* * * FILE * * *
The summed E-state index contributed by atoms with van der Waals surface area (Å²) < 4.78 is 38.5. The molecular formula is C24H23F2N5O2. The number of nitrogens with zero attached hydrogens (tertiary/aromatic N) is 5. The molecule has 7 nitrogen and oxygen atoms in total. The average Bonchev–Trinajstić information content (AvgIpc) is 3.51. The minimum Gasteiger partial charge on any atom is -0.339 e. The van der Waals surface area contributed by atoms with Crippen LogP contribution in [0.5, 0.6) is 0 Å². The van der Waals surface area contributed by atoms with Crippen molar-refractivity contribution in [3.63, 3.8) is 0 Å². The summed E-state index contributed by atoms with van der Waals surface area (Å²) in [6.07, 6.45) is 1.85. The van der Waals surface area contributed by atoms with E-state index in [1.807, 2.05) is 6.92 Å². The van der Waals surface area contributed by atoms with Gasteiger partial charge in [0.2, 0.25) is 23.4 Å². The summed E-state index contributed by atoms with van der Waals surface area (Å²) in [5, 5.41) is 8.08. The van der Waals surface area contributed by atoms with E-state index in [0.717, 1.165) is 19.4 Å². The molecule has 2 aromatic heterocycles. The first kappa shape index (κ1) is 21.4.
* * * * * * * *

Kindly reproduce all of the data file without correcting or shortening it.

The summed E-state index contributed by atoms with van der Waals surface area (Å²) < 4.78 is 38.5. The molecular formula is C24H23F2N5O2. The number of nitrogens with zero attached hydrogens (tertiary/aromatic N) is 5. The molecule has 7 nitrogen and oxygen atoms in total. The average Bonchev–Trinajstić information content (AvgIpc) is 3.51. The minimum Gasteiger partial charge on any atom is -0.339 e. The van der Waals surface area contributed by atoms with Crippen LogP contribution in [0.5, 0.6) is 0 Å². The van der Waals surface area contributed by atoms with Crippen molar-refractivity contribution in [3.63, 3.8) is 0 Å². The summed E-state index contributed by atoms with van der Waals surface area (Å²) in [6.07, 6.45) is 1.85. The van der Waals surface area contributed by atoms with E-state index in [1.807, 2.05) is 6.92 Å². The van der Waals surface area contributed by atoms with Gasteiger partial charge in [0.2, 0.25) is 23.4 Å². The summed E-state index contributed by atoms with van der Waals surface area (Å²) in [5, 5.41) is 8.08. The van der Waals surface area contributed by atoms with E-state index in [0.717, 1.165) is 19.4 Å². The molecule has 2 aromatic heterocycles. The first kappa shape index (κ1) is 21.4.